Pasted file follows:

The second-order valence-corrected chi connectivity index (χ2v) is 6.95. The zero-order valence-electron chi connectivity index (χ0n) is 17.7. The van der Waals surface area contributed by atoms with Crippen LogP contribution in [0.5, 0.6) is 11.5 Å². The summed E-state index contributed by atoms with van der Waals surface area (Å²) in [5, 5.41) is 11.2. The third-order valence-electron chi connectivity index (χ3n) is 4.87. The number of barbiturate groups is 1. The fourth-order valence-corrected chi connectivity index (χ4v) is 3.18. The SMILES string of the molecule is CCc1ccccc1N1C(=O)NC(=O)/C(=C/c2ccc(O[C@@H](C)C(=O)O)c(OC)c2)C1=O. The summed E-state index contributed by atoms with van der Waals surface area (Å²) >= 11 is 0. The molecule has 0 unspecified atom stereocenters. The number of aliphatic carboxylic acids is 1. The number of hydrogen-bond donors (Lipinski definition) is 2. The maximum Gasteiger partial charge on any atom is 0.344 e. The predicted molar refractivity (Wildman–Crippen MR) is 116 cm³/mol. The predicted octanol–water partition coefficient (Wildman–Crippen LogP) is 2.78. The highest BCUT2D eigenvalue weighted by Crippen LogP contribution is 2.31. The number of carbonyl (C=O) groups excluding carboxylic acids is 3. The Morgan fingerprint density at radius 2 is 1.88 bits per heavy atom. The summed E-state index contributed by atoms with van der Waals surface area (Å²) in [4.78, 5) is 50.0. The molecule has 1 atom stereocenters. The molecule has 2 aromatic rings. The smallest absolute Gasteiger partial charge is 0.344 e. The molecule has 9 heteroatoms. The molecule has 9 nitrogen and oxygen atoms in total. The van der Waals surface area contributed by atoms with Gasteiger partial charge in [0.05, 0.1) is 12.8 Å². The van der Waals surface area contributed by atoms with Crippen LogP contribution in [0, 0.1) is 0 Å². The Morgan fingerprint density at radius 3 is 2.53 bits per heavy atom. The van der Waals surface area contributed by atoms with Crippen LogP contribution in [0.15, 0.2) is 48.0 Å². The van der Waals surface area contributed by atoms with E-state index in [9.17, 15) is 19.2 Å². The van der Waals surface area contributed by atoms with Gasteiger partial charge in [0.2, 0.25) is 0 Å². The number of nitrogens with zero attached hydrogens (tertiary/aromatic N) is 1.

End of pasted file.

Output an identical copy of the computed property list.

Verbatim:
The second-order valence-corrected chi connectivity index (χ2v) is 6.95. The zero-order valence-electron chi connectivity index (χ0n) is 17.7. The van der Waals surface area contributed by atoms with Crippen LogP contribution in [0.5, 0.6) is 11.5 Å². The summed E-state index contributed by atoms with van der Waals surface area (Å²) in [5, 5.41) is 11.2. The third-order valence-electron chi connectivity index (χ3n) is 4.87. The number of barbiturate groups is 1. The fourth-order valence-corrected chi connectivity index (χ4v) is 3.18. The SMILES string of the molecule is CCc1ccccc1N1C(=O)NC(=O)/C(=C/c2ccc(O[C@@H](C)C(=O)O)c(OC)c2)C1=O. The summed E-state index contributed by atoms with van der Waals surface area (Å²) >= 11 is 0. The molecule has 0 unspecified atom stereocenters. The number of aliphatic carboxylic acids is 1. The number of hydrogen-bond donors (Lipinski definition) is 2. The maximum Gasteiger partial charge on any atom is 0.344 e. The predicted molar refractivity (Wildman–Crippen MR) is 116 cm³/mol. The predicted octanol–water partition coefficient (Wildman–Crippen LogP) is 2.78. The highest BCUT2D eigenvalue weighted by Crippen LogP contribution is 2.31. The number of carbonyl (C=O) groups excluding carboxylic acids is 3. The Morgan fingerprint density at radius 2 is 1.88 bits per heavy atom. The summed E-state index contributed by atoms with van der Waals surface area (Å²) in [4.78, 5) is 50.0. The molecule has 1 atom stereocenters. The molecule has 2 aromatic rings. The smallest absolute Gasteiger partial charge is 0.344 e. The molecule has 9 heteroatoms. The molecule has 9 nitrogen and oxygen atoms in total. The van der Waals surface area contributed by atoms with Gasteiger partial charge in [0.05, 0.1) is 12.8 Å². The van der Waals surface area contributed by atoms with Crippen LogP contribution in [0, 0.1) is 0 Å². The Morgan fingerprint density at radius 3 is 2.53 bits per heavy atom. The van der Waals surface area contributed by atoms with Crippen LogP contribution in [0.15, 0.2) is 48.0 Å². The van der Waals surface area contributed by atoms with E-state index in [9.17, 15) is 19.2 Å². The van der Waals surface area contributed by atoms with Gasteiger partial charge in [0.2, 0.25) is 0 Å². The number of nitrogens with zero attached hydrogens (tertiary/aromatic N) is 1.